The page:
U.S. job growth likely slowed in March after unseasonably mild weather boosted hiring over the prior two months, but the pace of gains should underscore the economy’s strength despite a recent slowdown in economic growth.
Nonfarm payrolls probably increased by 180,000 jobs last month, according to a Reuters survey of economists, near 2016’s 187,000 monthly average job growth. The unemployment rate is forecast to be unchanged at 4.7%.
The Labor Department will release its closely watched employment report on Friday. Readings in line with expectations would reinforce views the economy’s fundamentals remain solid despite gross domestic product appearing to have slowed to around a 1.0% annualized growth pace in the first quarter after rising at a 2.1% rate in the final three months of 2016.
The economy enjoyed job gains in excess of 230,000 in January and February as unusually warm temperatures pulled forward hiring in weather-sensitive sectors like construction, leisure and hospitality. Economists are expecting a payback after temperatures dropped in March and a storm lashed the Northeast.
“We will also see some still-positive, but sort of across- the-board lower paces of hiring in March as compared to the previous months,” said Sam Bullard, a senior economist at Wells Fargo Securities in Charlotte, North Carolina. “While first-quarter GDP looks weak, when you look at the details, underlying domestic demand is fairly strong.”
But payrolls could surprise in either direction. A survey on Wednesday showed a measure of services sector employment falling to a seven-month low in March. Another report, however, showed private payrolls surged by 263,000 jobs.
The economy needs to create 75,000 to 100,000 jobs per month to keep up with growth in the working-age population. The labor market is expected to hit full employment this year, which could drive faster wage growth.
Average hourly earnings are seen increasing 0.2% in March, which would keep the year-on-year increase at 2.8%. Given rising inflation, economists say solid job gains and gradual wage increases would leave the Federal Reserve on course to raise interest rates again in June.
The U.S. central bank lifted its overnight interest rate by a quarter of a percentage point in March and has forecast two more hikes this year.
Steady Participation Rate
“A report touting more jobs with higher wages will likely keep the Fed on track for two more rate hikes this year and also addressing their sizable balance sheet,” said Beth Ann Bovino, U.S. chief economist for S&P Global Ratings in New York.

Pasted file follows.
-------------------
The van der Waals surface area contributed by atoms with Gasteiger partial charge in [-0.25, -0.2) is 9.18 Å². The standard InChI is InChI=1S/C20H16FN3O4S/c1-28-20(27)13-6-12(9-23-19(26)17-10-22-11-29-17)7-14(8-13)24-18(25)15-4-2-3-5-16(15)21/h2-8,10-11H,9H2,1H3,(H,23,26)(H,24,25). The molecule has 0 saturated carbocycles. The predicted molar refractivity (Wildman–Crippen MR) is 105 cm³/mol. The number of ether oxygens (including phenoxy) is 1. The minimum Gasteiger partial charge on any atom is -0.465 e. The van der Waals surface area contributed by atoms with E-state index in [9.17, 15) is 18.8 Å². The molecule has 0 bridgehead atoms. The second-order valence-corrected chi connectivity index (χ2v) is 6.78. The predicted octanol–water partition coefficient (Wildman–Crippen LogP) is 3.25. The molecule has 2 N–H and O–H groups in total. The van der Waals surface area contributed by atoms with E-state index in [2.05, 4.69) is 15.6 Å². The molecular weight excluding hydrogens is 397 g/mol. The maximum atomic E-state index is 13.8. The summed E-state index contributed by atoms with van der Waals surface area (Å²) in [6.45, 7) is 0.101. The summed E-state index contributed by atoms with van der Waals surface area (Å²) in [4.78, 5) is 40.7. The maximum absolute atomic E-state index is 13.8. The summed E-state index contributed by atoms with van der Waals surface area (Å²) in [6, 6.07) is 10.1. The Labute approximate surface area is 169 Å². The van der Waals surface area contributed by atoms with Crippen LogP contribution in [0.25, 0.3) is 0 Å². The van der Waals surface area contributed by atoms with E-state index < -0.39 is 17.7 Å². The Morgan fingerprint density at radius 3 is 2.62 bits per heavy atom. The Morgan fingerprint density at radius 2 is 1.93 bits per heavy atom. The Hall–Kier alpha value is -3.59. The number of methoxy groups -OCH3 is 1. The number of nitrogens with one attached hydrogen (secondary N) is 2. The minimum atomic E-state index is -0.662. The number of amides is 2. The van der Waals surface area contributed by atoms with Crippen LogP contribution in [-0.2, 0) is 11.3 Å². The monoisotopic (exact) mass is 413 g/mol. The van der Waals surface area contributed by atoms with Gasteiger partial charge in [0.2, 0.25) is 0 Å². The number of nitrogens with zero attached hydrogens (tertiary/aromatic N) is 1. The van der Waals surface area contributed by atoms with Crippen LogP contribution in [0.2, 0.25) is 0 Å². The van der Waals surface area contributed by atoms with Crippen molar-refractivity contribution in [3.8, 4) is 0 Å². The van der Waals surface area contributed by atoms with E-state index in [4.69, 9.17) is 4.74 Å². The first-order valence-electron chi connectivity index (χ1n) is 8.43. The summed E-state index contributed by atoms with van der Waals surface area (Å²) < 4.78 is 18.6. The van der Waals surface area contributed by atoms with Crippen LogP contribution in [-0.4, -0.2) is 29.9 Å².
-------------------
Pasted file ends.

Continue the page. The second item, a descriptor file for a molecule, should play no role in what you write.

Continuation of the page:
The Fed has said it would look at how to reduce its portfolio of bond holdings later this year.
The labor force participation rate, or the share of working-age Americans who are employed or at least looking for a job, probably held at an 11-month high of 63% in March.
Economists attribute some of the improvement in the participation rate to President Donald Trump’s electoral victory last November, which might have caused some unemployed Americans to believe their job prospects would improve. Trump has pledged to pursue pro-growth policies such as tax cuts and deregulation.
“But there appears to be limited room for the resulting cyclical rebound in labor force participation to continue, as dropout rates of unemployed workers and the number of remaining discouraged workers have fallen to not far from pre-recession levels,” said Ted Wieseman, an economist at Morgan Stanley in New York.
Little change was expected in the employment-to-population ratio, which hit an eight-year high of 60% in February.
Growth in construction payrolls, which averaged 49,000 in January and February, well above 2016’s monthly average of 12,900, likely slowed last month. That would account for most of the anticipated moderation in payroll growth.
Manufacturing employment probably increased further after posting the largest job gains in 3-1/2 years in February, as rising oil prices fuel demand for machinery.
Retail payrolls are expected to rebound after declining by the most since December 2012. Retailers including J.C. Penney (JCP) and Macy’s (M) have announced thousands of layoffs as they shift toward online sales and scale back on brick-and-mortar operations.
Government payrolls likely fell amid a freeze on the hiring of civilian workers.